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Scottish National Dictionary (1700–)

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First published 1952 (SND Vol. III). Includes material from the 2005 supplement.

DOBBIE, Dobie, Doby, n., adj. Also doobie, -y, doubie, dowbie, dawbie. [′dɔbi. ′dubi]

1. n. Also in n.Eng. dial.

(1) A dull, stupid and clumsy person, a lout (Ags. 1910 Mrs J. B. Smith W.-L., dawbie; Fif.16 1948; Slg.3, Edb.1, Kcb.1 1940; Rxb. 1825 Jam.2, 1923 Watson W.-B., dob(b)ie, ‡doobie, †dowbie); the dunce of a class (Fif.13 1940; Bwk. 1900 (per Abd.27), doobie; Rxb. 1923 Watson W.-B.). Also attrib.Sc.(E) 1897 E. Hamilton Outlaws xiii.:
We a' ken you for sic a notorious daidlin kind of a dobie wi' the lasses.
Edb. 1856 J. Ballantine Poems 58:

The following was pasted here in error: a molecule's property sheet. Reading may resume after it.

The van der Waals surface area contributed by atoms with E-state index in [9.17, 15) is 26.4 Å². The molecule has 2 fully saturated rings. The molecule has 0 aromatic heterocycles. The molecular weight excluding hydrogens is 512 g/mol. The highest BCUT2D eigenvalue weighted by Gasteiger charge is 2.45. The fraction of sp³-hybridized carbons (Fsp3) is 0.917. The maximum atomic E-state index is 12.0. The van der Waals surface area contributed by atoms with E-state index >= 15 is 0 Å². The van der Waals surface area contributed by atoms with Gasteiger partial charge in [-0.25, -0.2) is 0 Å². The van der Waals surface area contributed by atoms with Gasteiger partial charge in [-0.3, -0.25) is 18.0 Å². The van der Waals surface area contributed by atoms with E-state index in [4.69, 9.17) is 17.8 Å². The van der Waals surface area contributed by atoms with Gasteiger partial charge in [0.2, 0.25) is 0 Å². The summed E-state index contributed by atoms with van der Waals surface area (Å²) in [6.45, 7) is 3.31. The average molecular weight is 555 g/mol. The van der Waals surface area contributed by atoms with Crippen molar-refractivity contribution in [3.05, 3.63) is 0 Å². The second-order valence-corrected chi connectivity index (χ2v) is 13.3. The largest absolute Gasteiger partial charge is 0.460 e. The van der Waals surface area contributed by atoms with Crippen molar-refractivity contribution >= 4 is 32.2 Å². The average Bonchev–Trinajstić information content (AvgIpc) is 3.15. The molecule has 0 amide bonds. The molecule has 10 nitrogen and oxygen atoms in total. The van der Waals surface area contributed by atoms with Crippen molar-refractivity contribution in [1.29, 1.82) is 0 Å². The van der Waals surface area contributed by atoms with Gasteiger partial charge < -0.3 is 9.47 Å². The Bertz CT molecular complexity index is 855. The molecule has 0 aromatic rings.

Whiles the doubie o' the school tak's lead o' a' the rest.
Edb.3 1929:
Up dux and doon doobie.
Gsw. 1985 Michael Munro The Patter 21:
doobie A fool or idiot.
Rxb. 1825 Jam.2:
He's a country dobbie.
Slk. 1832 Hogg Queer Bk. 44:
He shook his doby head.

†(2) A sprite, a brownie.Sc. 1818 Scott Rob Roy xiv.:
He . . . needed not to care “for ghaist or barghaist, devil or dobbie.”
s.Sc. c.1830 T. Wilkie in Proc. Bwk. Nat. Club (1916) 93:
It was a custom with every person in the South of Scotland when they yirded (hid) money, to commit it to the protection of a Dobie, or a Brownie, or any tutelar saint of the family.

2. adj. “Dull, sullen” (Rxb. 1923 Watson W.-B., dooby).

[Phs. Dobbie, familiar variant of Robbie. For sense (2) of the n. cf. Robin Goodfellow.]

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"Dobbie n., adj.". Dictionary of the Scots Language. 2004. Scottish Language Dictionaries Ltd. Accessed 8 Aug 2022 <>



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